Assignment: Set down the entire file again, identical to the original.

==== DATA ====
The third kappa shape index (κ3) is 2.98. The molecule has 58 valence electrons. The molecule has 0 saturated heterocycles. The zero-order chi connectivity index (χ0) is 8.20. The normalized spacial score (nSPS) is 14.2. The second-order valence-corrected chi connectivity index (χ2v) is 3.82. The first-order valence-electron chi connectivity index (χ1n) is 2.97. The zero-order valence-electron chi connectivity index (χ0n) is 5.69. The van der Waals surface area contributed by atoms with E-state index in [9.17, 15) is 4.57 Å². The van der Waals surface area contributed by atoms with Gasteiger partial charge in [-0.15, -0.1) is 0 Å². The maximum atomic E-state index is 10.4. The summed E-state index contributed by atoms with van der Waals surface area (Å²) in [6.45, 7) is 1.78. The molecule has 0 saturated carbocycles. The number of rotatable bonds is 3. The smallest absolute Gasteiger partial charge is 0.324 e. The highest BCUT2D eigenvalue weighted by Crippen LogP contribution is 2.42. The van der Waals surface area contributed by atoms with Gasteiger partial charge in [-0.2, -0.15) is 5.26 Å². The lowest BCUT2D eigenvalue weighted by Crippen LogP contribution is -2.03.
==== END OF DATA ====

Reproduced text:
The third kappa shape index (κ3) is 2.98. The molecule has 58 valence electrons. The molecule has 0 saturated heterocycles. The zero-order chi connectivity index (χ0) is 8.20. The normalized spacial score (nSPS) is 14.2. The second-order valence-corrected chi connectivity index (χ2v) is 3.82. The first-order valence-electron chi connectivity index (χ1n) is 2.97. The zero-order valence-electron chi connectivity index (χ0n) is 5.69. The van der Waals surface area contributed by atoms with E-state index in [9.17, 15) is 4.57 Å². The van der Waals surface area contributed by atoms with Gasteiger partial charge in [-0.15, -0.1) is 0 Å². The maximum atomic E-state index is 10.4. The summed E-state index contributed by atoms with van der Waals surface area (Å²) in [6.45, 7) is 1.78. The molecule has 0 saturated carbocycles. The number of rotatable bonds is 3. The smallest absolute Gasteiger partial charge is 0.324 e. The highest BCUT2D eigenvalue weighted by Crippen LogP contribution is 2.42. The van der Waals surface area contributed by atoms with Gasteiger partial charge in [-0.2, -0.15) is 5.26 Å². The lowest BCUT2D eigenvalue weighted by Crippen LogP contribution is -2.03.